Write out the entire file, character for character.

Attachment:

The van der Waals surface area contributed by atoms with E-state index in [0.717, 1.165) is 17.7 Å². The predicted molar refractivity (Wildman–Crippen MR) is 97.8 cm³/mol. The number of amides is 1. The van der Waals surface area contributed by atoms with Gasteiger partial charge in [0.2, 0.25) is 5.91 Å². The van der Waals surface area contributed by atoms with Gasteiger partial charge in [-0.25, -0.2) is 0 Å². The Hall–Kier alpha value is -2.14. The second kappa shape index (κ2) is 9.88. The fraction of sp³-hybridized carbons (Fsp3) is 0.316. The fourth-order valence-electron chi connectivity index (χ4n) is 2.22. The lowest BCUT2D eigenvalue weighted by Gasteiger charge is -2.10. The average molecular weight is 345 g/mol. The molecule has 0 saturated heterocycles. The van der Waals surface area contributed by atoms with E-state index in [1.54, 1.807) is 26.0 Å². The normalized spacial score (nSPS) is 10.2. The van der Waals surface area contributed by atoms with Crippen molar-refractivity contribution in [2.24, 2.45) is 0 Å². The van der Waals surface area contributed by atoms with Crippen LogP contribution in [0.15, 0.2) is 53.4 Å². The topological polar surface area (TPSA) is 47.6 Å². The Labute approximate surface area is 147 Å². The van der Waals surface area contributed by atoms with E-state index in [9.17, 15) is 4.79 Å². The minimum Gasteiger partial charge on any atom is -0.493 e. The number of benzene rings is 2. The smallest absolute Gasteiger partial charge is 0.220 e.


The van der Waals surface area contributed by atoms with E-state index in [0.717, 1.165) is 17.7 Å². The predicted molar refractivity (Wildman–Crippen MR) is 97.8 cm³/mol. The number of amides is 1. The van der Waals surface area contributed by atoms with Gasteiger partial charge in [0.2, 0.25) is 5.91 Å². The van der Waals surface area contributed by atoms with Gasteiger partial charge in [-0.25, -0.2) is 0 Å². The Hall–Kier alpha value is -2.14. The second kappa shape index (κ2) is 9.88. The fraction of sp³-hybridized carbons (Fsp3) is 0.316. The fourth-order valence-electron chi connectivity index (χ4n) is 2.22. The lowest BCUT2D eigenvalue weighted by Gasteiger charge is -2.10. The average molecular weight is 345 g/mol. The molecule has 0 saturated heterocycles. The van der Waals surface area contributed by atoms with E-state index in [1.54, 1.807) is 26.0 Å². The normalized spacial score (nSPS) is 10.2. The van der Waals surface area contributed by atoms with Crippen molar-refractivity contribution in [2.24, 2.45) is 0 Å². The van der Waals surface area contributed by atoms with Crippen LogP contribution in [0.15, 0.2) is 53.4 Å². The topological polar surface area (TPSA) is 47.6 Å². The Labute approximate surface area is 147 Å². The van der Waals surface area contributed by atoms with E-state index in [9.17, 15) is 4.79 Å². The minimum Gasteiger partial charge on any atom is -0.493 e. The number of benzene rings is 2. The smallest absolute Gasteiger partial charge is 0.220 e.